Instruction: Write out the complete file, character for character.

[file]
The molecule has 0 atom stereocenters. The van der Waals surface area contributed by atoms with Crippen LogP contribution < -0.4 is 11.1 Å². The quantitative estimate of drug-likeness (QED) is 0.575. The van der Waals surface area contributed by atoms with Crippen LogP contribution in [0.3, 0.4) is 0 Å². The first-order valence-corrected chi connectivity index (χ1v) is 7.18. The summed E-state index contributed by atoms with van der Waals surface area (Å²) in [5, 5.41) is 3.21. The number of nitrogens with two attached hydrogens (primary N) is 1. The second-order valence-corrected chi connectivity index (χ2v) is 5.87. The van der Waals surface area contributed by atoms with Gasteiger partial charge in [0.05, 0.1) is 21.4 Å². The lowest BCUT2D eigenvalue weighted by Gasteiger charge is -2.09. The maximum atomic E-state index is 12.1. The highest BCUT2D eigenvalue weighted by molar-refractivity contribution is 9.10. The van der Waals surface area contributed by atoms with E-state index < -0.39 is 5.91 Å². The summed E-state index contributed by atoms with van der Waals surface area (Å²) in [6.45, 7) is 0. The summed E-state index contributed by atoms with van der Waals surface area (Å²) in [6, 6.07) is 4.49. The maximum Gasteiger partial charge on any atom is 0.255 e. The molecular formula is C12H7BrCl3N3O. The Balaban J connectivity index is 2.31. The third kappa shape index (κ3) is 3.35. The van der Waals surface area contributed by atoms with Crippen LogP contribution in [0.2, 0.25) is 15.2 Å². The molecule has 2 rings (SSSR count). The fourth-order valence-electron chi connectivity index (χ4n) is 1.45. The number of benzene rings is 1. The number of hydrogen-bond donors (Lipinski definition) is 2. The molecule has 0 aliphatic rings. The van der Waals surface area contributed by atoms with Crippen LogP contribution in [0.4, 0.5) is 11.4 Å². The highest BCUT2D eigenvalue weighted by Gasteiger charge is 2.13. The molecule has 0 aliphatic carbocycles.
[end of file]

The molecule has 0 atom stereocenters. The van der Waals surface area contributed by atoms with Crippen LogP contribution < -0.4 is 11.1 Å². The quantitative estimate of drug-likeness (QED) is 0.575. The van der Waals surface area contributed by atoms with Crippen LogP contribution in [0.3, 0.4) is 0 Å². The first-order valence-corrected chi connectivity index (χ1v) is 7.18. The summed E-state index contributed by atoms with van der Waals surface area (Å²) in [5, 5.41) is 3.21. The number of nitrogens with two attached hydrogens (primary N) is 1. The second-order valence-corrected chi connectivity index (χ2v) is 5.87. The van der Waals surface area contributed by atoms with Gasteiger partial charge in [0.05, 0.1) is 21.4 Å². The lowest BCUT2D eigenvalue weighted by Gasteiger charge is -2.09. The maximum atomic E-state index is 12.1. The highest BCUT2D eigenvalue weighted by molar-refractivity contribution is 9.10. The van der Waals surface area contributed by atoms with E-state index < -0.39 is 5.91 Å². The summed E-state index contributed by atoms with van der Waals surface area (Å²) in [6.45, 7) is 0. The summed E-state index contributed by atoms with van der Waals surface area (Å²) in [6, 6.07) is 4.49. The maximum Gasteiger partial charge on any atom is 0.255 e. The molecular formula is C12H7BrCl3N3O. The Balaban J connectivity index is 2.31. The third kappa shape index (κ3) is 3.35. The van der Waals surface area contributed by atoms with Crippen LogP contribution in [0.2, 0.25) is 15.2 Å². The molecule has 2 rings (SSSR count). The fourth-order valence-electron chi connectivity index (χ4n) is 1.45. The number of benzene rings is 1. The number of hydrogen-bond donors (Lipinski definition) is 2. The molecule has 0 aliphatic rings. The van der Waals surface area contributed by atoms with Crippen LogP contribution in [0.4, 0.5) is 11.4 Å². The highest BCUT2D eigenvalue weighted by Gasteiger charge is 2.13. The molecule has 0 aliphatic carbocycles.